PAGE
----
Look out for upcoming changes to data use

The recently released Productivity Commission’s (Commission) inquiry report into Data Availability and Use1 highlights the need for progress and change in the way the Government, corporations and individuals deal with data.

The Commission found that reform is required, and recommends a new data framework be introduced. The drivers for this proposed reform is to:

  • address the current discrepancies in regulation and governance of data use and sharing, predominately through the introduction of new, all-encompassing legislation;
  • create a “comprehensive right” for all consumers, providing them with greater rights to access their consumer data;
  • create a new statutory office holder – the Office of the National Data Custodian, which will oversee the national data system, including compliance, accreditation, data de-identification processes, complaints and reporting; and
  • create infrastructure to support and promote data sharing and release.

Proposed legislation

The Commission propounded new Commonwealth legislation in the form of a Data Sharing and Release Act (New Act). The New Act would aim to consolidate data management and use and create a framework for data sharing and release. It would apply to all government (including Commonwealth, State and Territory), private and not-for-profit sector bodies.

The New Act would interact with the current Privacy Act 1988 (Cth), but also extend further to data not classed and “personal information” and so not covered by the Privacy Act. Particularly, the New Act would give consumers the right to access their consumer data and suggest edits or corrections to it. Consumers would also be entitled to direct holders of their consumer data to provide that information to third parties (including the holder’s competitors).

The New Act would also create a structure for the sharing and release of data which can be “dialled up for the sharing or release of higher-risk datasets”. This regime would address the need for consistency in the regulation of data sharing and access and risk management, whilst also maintaining flexibility to deal with the varying issue which may arise in relation to different types of data and their sensitivity.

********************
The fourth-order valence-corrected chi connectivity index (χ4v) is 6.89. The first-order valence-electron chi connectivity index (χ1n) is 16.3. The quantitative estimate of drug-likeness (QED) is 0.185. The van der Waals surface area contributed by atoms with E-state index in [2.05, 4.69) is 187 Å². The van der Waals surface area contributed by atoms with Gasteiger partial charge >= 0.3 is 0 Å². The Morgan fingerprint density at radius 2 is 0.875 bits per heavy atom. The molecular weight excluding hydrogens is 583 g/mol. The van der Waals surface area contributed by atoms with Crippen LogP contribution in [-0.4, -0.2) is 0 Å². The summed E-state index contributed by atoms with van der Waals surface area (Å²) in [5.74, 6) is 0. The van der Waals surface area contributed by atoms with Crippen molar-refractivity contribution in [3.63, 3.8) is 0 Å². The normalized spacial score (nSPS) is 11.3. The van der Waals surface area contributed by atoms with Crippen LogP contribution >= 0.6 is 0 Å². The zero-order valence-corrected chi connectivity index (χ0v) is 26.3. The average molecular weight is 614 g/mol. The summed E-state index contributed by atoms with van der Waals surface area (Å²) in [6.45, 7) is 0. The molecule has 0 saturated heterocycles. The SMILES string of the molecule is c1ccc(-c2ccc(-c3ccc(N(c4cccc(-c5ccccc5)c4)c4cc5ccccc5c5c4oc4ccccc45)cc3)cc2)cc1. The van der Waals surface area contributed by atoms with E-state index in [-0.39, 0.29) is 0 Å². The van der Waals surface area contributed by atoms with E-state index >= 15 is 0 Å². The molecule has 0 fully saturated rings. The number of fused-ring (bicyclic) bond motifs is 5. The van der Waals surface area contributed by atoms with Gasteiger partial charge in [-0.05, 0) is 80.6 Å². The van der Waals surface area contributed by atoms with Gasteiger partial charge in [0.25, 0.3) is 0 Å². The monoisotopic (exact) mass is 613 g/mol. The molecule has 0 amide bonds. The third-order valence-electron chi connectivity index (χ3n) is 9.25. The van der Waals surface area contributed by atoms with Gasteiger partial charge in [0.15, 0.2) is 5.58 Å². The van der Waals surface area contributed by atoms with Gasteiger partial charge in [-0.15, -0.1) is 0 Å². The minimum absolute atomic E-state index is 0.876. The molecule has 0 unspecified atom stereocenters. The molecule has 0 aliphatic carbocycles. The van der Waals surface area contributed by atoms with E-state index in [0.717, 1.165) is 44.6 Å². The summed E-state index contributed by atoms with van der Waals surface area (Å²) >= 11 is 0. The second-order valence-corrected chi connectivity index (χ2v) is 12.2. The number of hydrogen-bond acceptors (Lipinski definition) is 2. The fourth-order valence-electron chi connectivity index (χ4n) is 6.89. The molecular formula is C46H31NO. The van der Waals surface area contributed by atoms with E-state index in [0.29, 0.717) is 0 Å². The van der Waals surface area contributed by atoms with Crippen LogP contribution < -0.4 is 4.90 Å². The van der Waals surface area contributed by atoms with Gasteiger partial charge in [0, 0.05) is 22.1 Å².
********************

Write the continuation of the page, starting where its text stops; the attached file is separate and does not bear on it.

Interference with intellectual property rights

The Commission has acknowledged that there is the potential for conflict between consumers’ rights to access their data and maintenance of intellectual property rights. However, intellectual property rights should not be abused in order to prevent consumers accessing their data.

To address this concern, the Commission is involved in a sister report to this inquiry report which is currently under consideration by the Government.

Lavan comment

The proposed reform has the benefit of consolidating and regulating the use of data, providing greater clarity around the issue. Further, the proposed increased access to datasets, both private and public, may have the added benefit increasing insights into population trends and revealing valuable market data. On the flip side, the reform may also therefore increase levels of competition and impose more onerous compliance requirements.

The Commission emphasised that these changes should be implemented as soon as possible, and recommended the New Act be introduced and in effect by the end of 2018.

Working to this date, changes are likely to be brought in quickly. Government and corporate entities should consequently be aware of the changing environment and be ready to comply with any new regime.

Disclaimer – the information contained in this publication does not constitute legal advice and should not be relied upon as such. You should seek legal advice in relation to any particular matter you may have before relying or acting on this information. The Lavan team are here to assist.